Tourism vs. education
N.C. Reps. Harry Warren and Carl Ford deserve kudos for sponsoring a bill that would give Rowan-Salisbury Schools more flexibility in setting their calendar each year. Ditto for legislators representing dozens of school districts around the state.
Unfortunately, the likelihood of granting this urgent wish statewide looks dim without a surge in grassroots support from voters. Opposition from the state’s tourism industry stopped similar legislation in the 2013-14 sessions of the General Assembly, and that group is just as strong this year.
The state has been through a 10-year experiment with the school calendar that has tied school officials’ hands. The law forbids starting the school year before “the Monday closest to Aug. 26” or ending past the second week of June. That’s hard enough with teacher workdays, holiday breaks and the like. Two weeks of icy weather is disastrous.
The restrictive law came about because lawmakers said the longer school year was infringing on the traditional summer break and killing the month of August for the tourism.
North Carolina tourism is a $20 billion industry. Rolf Blizzard, a Raleigh-based hotel owner and chairman of the North Carolina Travel and Tourism Coalition, says the school calendar law “has served North Carolina well for a decade.”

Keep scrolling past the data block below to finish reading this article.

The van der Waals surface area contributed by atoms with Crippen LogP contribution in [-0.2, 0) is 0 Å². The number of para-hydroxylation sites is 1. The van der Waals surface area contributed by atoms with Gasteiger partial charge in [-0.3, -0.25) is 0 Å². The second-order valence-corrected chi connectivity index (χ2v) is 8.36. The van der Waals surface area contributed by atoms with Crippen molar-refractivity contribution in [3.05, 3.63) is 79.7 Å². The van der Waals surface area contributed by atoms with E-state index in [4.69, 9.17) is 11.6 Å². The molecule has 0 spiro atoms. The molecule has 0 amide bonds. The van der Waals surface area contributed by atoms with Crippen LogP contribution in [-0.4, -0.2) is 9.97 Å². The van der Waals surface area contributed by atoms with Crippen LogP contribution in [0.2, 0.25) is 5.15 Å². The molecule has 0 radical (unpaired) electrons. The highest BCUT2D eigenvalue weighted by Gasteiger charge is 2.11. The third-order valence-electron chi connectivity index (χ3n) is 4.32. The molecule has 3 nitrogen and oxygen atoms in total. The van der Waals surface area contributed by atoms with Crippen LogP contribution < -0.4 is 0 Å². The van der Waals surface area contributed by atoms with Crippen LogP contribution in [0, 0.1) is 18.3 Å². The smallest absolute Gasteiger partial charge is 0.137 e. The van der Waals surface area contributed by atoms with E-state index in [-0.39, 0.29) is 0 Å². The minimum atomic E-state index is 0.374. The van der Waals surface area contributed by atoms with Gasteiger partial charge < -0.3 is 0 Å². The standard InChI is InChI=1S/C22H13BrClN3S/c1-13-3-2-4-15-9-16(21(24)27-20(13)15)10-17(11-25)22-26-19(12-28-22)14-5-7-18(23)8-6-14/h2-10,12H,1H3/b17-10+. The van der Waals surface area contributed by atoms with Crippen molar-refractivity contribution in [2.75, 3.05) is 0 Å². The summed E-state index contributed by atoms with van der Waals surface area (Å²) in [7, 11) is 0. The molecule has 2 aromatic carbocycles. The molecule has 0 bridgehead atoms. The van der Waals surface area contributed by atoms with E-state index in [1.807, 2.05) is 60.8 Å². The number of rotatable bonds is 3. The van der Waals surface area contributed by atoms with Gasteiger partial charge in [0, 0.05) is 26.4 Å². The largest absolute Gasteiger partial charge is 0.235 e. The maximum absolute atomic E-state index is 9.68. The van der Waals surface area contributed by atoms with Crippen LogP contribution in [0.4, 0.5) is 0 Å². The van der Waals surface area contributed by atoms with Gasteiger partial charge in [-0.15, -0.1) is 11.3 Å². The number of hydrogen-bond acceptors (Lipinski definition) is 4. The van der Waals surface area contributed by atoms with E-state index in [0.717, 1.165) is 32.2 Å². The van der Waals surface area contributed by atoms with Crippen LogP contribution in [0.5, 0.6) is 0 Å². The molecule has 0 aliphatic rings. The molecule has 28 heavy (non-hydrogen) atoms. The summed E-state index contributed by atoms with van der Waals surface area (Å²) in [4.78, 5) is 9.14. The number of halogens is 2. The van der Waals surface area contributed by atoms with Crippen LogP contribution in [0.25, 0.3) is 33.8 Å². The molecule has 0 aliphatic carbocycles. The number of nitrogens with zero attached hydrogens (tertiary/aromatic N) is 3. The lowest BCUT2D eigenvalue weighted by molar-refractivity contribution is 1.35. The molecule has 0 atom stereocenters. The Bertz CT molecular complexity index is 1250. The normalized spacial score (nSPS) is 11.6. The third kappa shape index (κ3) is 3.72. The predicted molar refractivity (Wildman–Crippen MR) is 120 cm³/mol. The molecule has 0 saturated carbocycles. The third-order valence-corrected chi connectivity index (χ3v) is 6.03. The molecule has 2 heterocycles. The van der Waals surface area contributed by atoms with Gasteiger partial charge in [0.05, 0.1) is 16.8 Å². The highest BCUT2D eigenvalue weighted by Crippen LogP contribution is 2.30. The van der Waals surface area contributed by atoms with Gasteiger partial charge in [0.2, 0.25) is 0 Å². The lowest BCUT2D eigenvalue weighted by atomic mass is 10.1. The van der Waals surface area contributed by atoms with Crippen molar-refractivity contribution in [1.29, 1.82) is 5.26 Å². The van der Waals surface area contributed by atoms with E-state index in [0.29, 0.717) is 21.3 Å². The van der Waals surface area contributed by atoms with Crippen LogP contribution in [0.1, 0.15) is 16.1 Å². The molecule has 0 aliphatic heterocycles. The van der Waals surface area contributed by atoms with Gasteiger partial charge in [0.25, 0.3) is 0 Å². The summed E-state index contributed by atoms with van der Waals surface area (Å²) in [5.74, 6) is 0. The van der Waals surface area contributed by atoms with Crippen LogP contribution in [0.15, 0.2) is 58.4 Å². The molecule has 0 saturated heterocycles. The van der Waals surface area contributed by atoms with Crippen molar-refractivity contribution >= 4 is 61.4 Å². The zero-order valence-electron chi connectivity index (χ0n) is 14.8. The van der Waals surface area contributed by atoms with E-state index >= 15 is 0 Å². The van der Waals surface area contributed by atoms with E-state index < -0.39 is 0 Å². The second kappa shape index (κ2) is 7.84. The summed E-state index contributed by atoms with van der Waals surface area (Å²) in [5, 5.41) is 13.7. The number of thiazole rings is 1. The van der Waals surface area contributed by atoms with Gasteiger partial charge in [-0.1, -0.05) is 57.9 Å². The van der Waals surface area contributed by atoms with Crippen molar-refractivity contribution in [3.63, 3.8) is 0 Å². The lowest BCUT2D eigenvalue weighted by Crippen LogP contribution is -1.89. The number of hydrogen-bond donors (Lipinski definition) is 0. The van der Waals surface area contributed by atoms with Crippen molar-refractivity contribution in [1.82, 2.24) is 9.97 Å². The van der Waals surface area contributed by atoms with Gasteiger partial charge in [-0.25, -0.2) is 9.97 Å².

It may have served tourism well, but the calendar law has handicapped students, especially those in high school. Exams that for eons wrapped up the fall semester before Christmas break had to move to mid-January, when the information is no longer fresh in students’ minds. Further, students who graduate at the end of the fall semester cannot immediately enroll in colleges whose spring semester has already begun. And Early College programs that operate on the community college’s calendar are out of sync with the rest of the local school system.
Local bills like the one Warren and Ford introduced are proliferating because a statewide bill appears to be a non-starter. Rep. Chuck McGrady, R-Henderson, is trying to get advocates on both sides of the issue to agree to a study committee the would craft statewide legislation, but such committees operate between sessions. Unless the local bills make some headway, the school calendar will remain cemented to a calendar tailored to the tourism industry for at least another year or two. Thus North Carolina’s push to be “business friendly” crosses an invisible line — the one between supporting industry and pandering to it.